Given the rate at which the company is clumsily walking into buzz-saws, that leaves plenty of time for additions to the already lengthy list of issues that the handsomely remunerated Horta-Osório needs to sort out.
The Portuguese banker endured the odd scandal in his time at Lloyds but generally, he is highly rated but then so was his fellow countryman Jose Mourinho, and look what happened to him.
If Horta-Osório can clear up the mess at Credit Suisse he will deserve to start referring to himself as the special one.
When his appointment as CS’s next chairman was announced at the end of last year, he might have thought his first bit of fire-fighting would be repairing the Swiss bank’s reputation after it admitted hiring private detectives to spy on two of its executives in 2019.
Since then, the bank has been in the brown stuff because of its relationship with the collapsed supply chain finance specialist, Greensill Capital.
Investment banks do get involved in working with shady individuals – Swiss banks, in particular, have a reputation for not being particularly squeamish about having some stomach-churningly despicable people as their customers – and the market is generally prepared to turn a blind eye to this but what the market tends not to tolerate is for an investment bank to be slow getting out when things start to go pear-shaped.
In the Greensill case. Credit Suisse appears to have been blind-sided by the rapid unravelling of the Greensill operation, leaving a lot of customers waiting an uncomfortable time to get money back from CS funds that were focused on investing in Greensill’s securitised invoice packages.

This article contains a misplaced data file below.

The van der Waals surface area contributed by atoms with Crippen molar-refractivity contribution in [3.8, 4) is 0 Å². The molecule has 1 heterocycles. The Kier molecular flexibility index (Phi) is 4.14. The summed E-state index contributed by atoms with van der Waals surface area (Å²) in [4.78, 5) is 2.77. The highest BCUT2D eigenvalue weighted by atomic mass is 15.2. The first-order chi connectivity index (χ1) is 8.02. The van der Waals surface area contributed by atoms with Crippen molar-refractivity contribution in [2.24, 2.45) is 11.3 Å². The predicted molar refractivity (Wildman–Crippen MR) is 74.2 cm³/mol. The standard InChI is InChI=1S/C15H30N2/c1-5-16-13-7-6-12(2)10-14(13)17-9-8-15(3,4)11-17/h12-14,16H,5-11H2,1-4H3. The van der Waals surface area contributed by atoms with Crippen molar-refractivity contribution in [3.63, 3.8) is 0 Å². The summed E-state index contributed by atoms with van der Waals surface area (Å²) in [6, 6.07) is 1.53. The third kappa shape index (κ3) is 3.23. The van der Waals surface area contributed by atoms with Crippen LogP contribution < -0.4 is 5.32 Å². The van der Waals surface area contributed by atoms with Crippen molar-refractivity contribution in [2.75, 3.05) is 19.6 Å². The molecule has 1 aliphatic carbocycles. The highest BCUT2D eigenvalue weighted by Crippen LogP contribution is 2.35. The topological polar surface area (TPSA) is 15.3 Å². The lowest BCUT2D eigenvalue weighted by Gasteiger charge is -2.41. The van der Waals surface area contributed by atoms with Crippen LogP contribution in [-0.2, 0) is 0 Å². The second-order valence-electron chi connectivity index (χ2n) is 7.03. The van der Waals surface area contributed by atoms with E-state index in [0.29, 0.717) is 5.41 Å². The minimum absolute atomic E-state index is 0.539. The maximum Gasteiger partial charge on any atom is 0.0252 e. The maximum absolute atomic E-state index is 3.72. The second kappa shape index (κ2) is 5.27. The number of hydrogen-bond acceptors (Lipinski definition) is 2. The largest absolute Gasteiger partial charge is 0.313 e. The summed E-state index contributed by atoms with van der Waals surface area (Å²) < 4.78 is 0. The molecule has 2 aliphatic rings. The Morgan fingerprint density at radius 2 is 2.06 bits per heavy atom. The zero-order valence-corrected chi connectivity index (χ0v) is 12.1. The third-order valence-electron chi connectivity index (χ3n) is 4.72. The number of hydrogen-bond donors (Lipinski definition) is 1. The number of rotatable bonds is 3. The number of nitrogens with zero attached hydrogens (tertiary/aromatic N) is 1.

The bank froze four funds managing US$10bn of Greensill assets and has been steadily releasing funds to its fund’s customers, with US$4.8bn in funds now returned.
Credit Suisse announced in its first-quarter results this morning that it had taken a CHF30mln charge for the collapse of Greensill, which has sparked a probe in the UK into the lobbying of the government on the company’s behalf by former PM David Cameron.
That’s small beer, which is more than can be said for the CHF4.4bn of losses stemming from the collapse of the hedge fund, Archegos Capital.
Credit Suisse said it is likely to swallow another CHF600moln of losses related to the Archegos debacle in the second quarter.
“The loss we report this quarter, because of this matter, is unacceptable,” admitted Thomas Gottstein, the chief executive.
The role of a chairman is largely a behind the scenes one with the day-to-day running of the company left to the chief executive but one of the big decisions is whether to make management changes.
For Gottstein’s part, he claims he is still up for the fight and wants to right the listing ship.
Like Jose Mourinho, the former Spurs manager found out this week, that decision is not his to make.